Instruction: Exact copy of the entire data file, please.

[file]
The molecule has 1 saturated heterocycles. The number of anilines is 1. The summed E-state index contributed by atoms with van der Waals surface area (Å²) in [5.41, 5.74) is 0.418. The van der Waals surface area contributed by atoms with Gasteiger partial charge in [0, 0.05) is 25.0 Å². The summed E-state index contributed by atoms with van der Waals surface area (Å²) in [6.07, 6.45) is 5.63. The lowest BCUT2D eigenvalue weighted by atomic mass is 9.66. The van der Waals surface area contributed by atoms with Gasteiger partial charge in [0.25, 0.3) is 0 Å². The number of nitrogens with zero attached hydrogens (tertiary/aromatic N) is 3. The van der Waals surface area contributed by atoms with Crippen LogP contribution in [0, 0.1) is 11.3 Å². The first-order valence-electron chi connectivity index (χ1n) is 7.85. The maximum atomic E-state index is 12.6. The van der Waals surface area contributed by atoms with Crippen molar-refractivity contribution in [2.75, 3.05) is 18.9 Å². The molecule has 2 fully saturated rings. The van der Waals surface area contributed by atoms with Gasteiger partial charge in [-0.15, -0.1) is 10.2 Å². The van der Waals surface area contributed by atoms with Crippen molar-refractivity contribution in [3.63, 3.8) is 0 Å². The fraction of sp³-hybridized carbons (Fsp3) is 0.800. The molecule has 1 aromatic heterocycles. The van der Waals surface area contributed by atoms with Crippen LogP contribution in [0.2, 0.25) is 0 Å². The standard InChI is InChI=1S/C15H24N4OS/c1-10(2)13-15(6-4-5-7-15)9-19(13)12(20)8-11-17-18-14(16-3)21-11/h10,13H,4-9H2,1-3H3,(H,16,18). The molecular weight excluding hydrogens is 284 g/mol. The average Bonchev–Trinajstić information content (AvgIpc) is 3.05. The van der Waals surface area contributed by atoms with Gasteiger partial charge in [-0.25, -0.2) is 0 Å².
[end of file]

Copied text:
The molecule has 1 saturated heterocycles. The number of anilines is 1. The summed E-state index contributed by atoms with van der Waals surface area (Å²) in [5.41, 5.74) is 0.418. The van der Waals surface area contributed by atoms with Gasteiger partial charge in [0, 0.05) is 25.0 Å². The summed E-state index contributed by atoms with van der Waals surface area (Å²) in [6.07, 6.45) is 5.63. The lowest BCUT2D eigenvalue weighted by atomic mass is 9.66. The van der Waals surface area contributed by atoms with Gasteiger partial charge in [0.25, 0.3) is 0 Å². The number of nitrogens with zero attached hydrogens (tertiary/aromatic N) is 3. The van der Waals surface area contributed by atoms with Crippen LogP contribution in [0, 0.1) is 11.3 Å². The first-order valence-electron chi connectivity index (χ1n) is 7.85. The maximum atomic E-state index is 12.6. The van der Waals surface area contributed by atoms with Crippen molar-refractivity contribution in [2.75, 3.05) is 18.9 Å². The molecule has 2 fully saturated rings. The van der Waals surface area contributed by atoms with Gasteiger partial charge in [-0.15, -0.1) is 10.2 Å². The van der Waals surface area contributed by atoms with Crippen molar-refractivity contribution in [3.63, 3.8) is 0 Å². The fraction of sp³-hybridized carbons (Fsp3) is 0.800. The molecule has 1 aromatic heterocycles. The van der Waals surface area contributed by atoms with Crippen LogP contribution in [0.2, 0.25) is 0 Å². The standard InChI is InChI=1S/C15H24N4OS/c1-10(2)13-15(6-4-5-7-15)9-19(13)12(20)8-11-17-18-14(16-3)21-11/h10,13H,4-9H2,1-3H3,(H,16,18). The molecular weight excluding hydrogens is 284 g/mol. The average Bonchev–Trinajstić information content (AvgIpc) is 3.05. The van der Waals surface area contributed by atoms with Gasteiger partial charge in [-0.25, -0.2) is 0 Å².